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In Southern Louisiana, waters are receding. Towns are beginning to dry out, and people are starting to take stock. An estimated 40,000 homes have been damaged by the record flooding. Tegan Wendland of member station WWNO visited the town of Denham Springs. It's just outside Baton Rouge. There, more than 80 percent of homes were flooded and cleanup has just begun.
TEGAN WENDLAND, BYLINE: As the fog lifted this morning, residents began streaming back to their single-story clapboard homes on Oak Street. It's usually a quiet residential area, but today loud generators are running, and yards are piled high with waterlogged furniture, carpet and trash. Khalli Hagan just finished renovating her home before the floods hit. Now her dad Jerry is here to help her rip out the floor they just put in.
JERRY HAGAN: Smells real good on that. I worked on this house for the last...
KHALLI HAGAN: Ten years.
J. HAGAN: ...Ten years, so...
WENDLAND: Kind of a bummer.
J. HAGAN: (Laughter) Yeah, it is.
K. HAGAN: But we can - we can redo this.
J. HAGAN: Yeah.
K. HAGAN: We can.
WENDLAND: Hagan's house is raised up on cinder blocks, so she only got about 6 inches of water inside. Most of her neighbors' homes had several feet. And unlike most people in Denham Springs, she had basic flood insurance.
The Britton's didn't. Just across the street, Danny Britton and his sister spent the morning hosing out the mud from their elderly parents house.
DANNY BRITTON: You know, we - we're trying to keep our parents away from here for right now 'cause it's just too stressful for them, and they are not physically able to do a whole lot. So maybe we can get it in order.
WENDLAND: The mayor of Denham Springs is Gerard Landry. He lives just down the street. I met him as a guy on a tractor pulled up and yelled for directions.
GERARD LANDRY: Where you going?
UNIDENTIFIED MAN #1: Over this way - can I get back there behind the school?
When you first walk on this street and there's just slimy mud everywhere and you see and smell fish, oil, gasoline, that's all the - that's all the contaminants that are in this water that just overflowed and took over the whole city. OK, look; there's some little girl's leopard-skin suitcase, OK? It's just hard to see.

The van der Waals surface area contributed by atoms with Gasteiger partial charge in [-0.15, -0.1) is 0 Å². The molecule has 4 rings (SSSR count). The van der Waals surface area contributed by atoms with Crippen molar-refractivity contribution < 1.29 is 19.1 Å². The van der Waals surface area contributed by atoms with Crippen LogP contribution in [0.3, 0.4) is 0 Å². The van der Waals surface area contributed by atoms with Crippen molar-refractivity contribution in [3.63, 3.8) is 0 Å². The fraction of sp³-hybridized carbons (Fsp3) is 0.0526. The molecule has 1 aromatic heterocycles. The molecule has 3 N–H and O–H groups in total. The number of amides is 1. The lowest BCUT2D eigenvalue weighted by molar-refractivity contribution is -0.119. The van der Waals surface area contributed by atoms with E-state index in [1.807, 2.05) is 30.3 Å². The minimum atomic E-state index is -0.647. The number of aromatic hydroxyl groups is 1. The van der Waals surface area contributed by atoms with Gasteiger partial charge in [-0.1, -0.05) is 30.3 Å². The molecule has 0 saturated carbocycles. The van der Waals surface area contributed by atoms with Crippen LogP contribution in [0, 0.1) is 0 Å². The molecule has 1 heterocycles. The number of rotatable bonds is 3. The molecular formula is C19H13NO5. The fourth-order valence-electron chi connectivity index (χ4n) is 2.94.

WENDLAND: Landry's making his rounds, checking on neighbors. And his neighbors are checking on him, too. Terry Finley asks if his house was flooded as well.
TERRY FINLEY: Hi, good morning. How are you?
LANDRY: Fine, I'm doing fine. How are you?
FINLEY: Good. Good. Did y'all take water?
LANDRY: Yes, ma'am, we have water also. We have water. We'll get to it eventually.
FINLEY: (Unintelligible) I think, you know?
LANDRY: I know. We're going to get - we're going to get there. It's just devastating.
WENDLAND: He says for now he's just trying to make sure everyone's safe and accounted for. He finally received some food and fresh water he requested four days ago from a state agency. Most people still don't have electricity. He's keeping the overnight curfew in place to prevent looters.
And as people get back to their homes, they can file for federal assistance through FEMA and get up to $33,000. Terry Finley has already contacted FEMA for help, but she hasn't yet filed for insurance. She's been taking photos to document the damage.
FINLEY: Furniture I can replace, but my kids' pictures - my son is special needs. He has autism. And he's just a wonderful artist, and we lost probably everything that he's ever drawn. So that really upsets me, but you know...
WENDLAND: Are you going to draw your mom some more pictures?
UNIDENTIFIED MAN #2: Pretty much.
WENDLAND: As she drags wet living room furniture out to the curb, she says she's avoiding checking a photo album in a back room. She's afraid to find out if she's lost that, too. For NPR News, I'm Tegan Wendland in Denham Springs, La.
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